23rd February 2012
This piece from Associated Press shows the budget cuts demanded in full.
The big numbers are the €537 million cut to health and pension funds, €200 million cut to operating costs for ministries, €400 million cut in defence spending, €386 million cut in main and supplementary pensions, €576 million cut in pharmaceutical spending, €205 million cut to state salary costs and €400 million cut to public investment budget.
In practice, there is no one issue that has proved particularly thorny for policymakers. The protestors that took to the streets of Athens in mid-February were focused more on a dislike of austerity measures as a whole; they were anti-business, anti-banks and anti-Eurozone. "Bosses are killers of the people" reads the graffiti.
Mindful Money economist Shaun Richards believes that this is Greece's central problem: "There is an immediate glaring flaw which has run right through the whole Greek "rescue" episode and it is highlighted by the fact that wages will be cut but banks will be recapitalized! Sound familiar? It should as this drumbeat has been going all the way through and is a major reason contributing to the failures so far. Karl Marx would have had some thoughts on the relative treatment of labour and capital that is happening here. Also exactly how do you "promote public interest and business autonomy?" Aren't they contradictory aims?"
No-one really seems to believe that Greece will succeed in implementing these measures. For example, Azad Zangana, European economist at Schroders, says: "According to the Greek Statistics Office, the primary deficit stood at €5.3bn, or 2.4% of GDP. While that sounds achievable over a two-year period, the problem is the ongoing recession in Greece. The economy contracted by 5.3% in nominal terms last year (7% in real terms), which means if the same decline were to happen again this year, then achieving that target by the end of 2014 will be even more painful.
"In our view, the level of austerity required by the plan would plunge Greece into an economic depression. Another risk will be the upcoming elections currently scheduled for April. The incumbent centre-left PASOK party and the centre-right New Democracy party now receive less than 50% of the popular votes in Greek media polls. The move away from the centre and towards extreme left and right wing parties is a concern. Given the awful implementation record of the current government, who enjoys a solid majority, what hope does Greece have if a grand coalition takes over?"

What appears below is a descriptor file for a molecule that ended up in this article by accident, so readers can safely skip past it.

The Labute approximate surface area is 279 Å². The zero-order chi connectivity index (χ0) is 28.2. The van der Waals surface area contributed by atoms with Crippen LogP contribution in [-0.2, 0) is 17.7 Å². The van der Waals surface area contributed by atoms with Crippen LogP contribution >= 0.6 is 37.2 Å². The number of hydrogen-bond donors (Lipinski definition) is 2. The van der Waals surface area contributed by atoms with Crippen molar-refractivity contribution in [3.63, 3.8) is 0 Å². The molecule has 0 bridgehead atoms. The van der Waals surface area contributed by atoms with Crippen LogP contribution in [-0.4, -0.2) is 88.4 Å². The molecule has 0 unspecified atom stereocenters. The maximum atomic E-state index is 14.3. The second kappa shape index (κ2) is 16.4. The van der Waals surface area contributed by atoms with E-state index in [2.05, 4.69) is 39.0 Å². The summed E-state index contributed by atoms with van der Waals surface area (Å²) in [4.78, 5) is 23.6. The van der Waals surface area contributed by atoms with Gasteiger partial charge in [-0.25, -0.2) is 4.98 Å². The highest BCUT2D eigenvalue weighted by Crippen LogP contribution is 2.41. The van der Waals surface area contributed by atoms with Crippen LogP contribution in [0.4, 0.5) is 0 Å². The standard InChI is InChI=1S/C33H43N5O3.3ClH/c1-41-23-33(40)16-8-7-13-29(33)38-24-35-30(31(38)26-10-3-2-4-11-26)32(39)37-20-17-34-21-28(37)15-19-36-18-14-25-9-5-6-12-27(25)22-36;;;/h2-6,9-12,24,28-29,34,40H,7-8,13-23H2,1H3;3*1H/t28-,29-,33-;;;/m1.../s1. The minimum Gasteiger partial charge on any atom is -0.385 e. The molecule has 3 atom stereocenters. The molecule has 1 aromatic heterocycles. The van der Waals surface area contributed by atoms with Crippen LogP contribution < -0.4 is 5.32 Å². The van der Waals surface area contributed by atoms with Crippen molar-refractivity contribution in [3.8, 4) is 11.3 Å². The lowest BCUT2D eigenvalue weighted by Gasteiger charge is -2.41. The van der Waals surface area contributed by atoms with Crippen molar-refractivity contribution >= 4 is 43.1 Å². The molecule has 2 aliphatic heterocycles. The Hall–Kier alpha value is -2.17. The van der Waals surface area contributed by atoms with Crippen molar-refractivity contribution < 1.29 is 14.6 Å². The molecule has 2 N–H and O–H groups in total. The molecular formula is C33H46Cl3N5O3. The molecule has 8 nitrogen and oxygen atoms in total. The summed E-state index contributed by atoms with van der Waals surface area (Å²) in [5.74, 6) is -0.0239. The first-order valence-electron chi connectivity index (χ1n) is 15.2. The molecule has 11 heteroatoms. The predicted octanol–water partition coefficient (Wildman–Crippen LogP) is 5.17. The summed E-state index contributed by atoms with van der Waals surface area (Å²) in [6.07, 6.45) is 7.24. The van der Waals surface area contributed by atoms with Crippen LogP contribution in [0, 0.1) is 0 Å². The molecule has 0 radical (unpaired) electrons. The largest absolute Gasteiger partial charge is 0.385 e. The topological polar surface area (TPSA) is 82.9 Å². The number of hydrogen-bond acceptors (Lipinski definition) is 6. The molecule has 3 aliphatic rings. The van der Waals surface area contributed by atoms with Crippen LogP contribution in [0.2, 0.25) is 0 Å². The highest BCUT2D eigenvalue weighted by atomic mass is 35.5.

It seems that even Eurozone policymakers are not convinced. A document leaked to the Financial Times, contained a ‘tailored downside scenario', which appeared to recognise that the Greek authorities may not be able to deliver structural reforms and policy adjustments at the pace envisioned in the baseline. It warned: "Greater wage flexibility may in practice be resisted by economic agents; product and service market liberalisation may continue to be plagued by strong opposition from vested interests; and business environment reforms may also remain bogged down in bureaucratic delays."
And the price for failing to meet these targets? Clive Crook at Bloomberg suggests that there is, in fact, little pressure on Greece to hit these targets. He says: "In this projection, Greece postpones the structural changes — such as a lowering of wages — needed to make its economy competitive. Fiscal adjustment and privatization are delayed. The government's dependence on official loans grows, and its debt burden surges higher. The debt trajectory would be "extremely sensitive to program delays," the officials conclude, "suggesting that the program could be accident prone, and calling into question sustainability." Sounds like business as usual."
He adds: "If there is some intelligent principle behind this approach, rather than mere flailing incompetence, it would sound like this: "Let's build this manageable problem up into a crisis capable of vast destruction that we might be unable to control. That will create the fear needed to force some real improvements in economic policy." He concludes that Greek's debts – public and private should be written off.
There seems little chance that Greece will meet its austerity targets. Countries have dealt with debt burdens as big as this in the past, but they have generally been isolated cases. Greece's position as part of a wider debt crisis stalls its recovery further. Eurozone policymakers may believe that £130bn is a price worth paying for pushing an ultimate resolution out further down the road.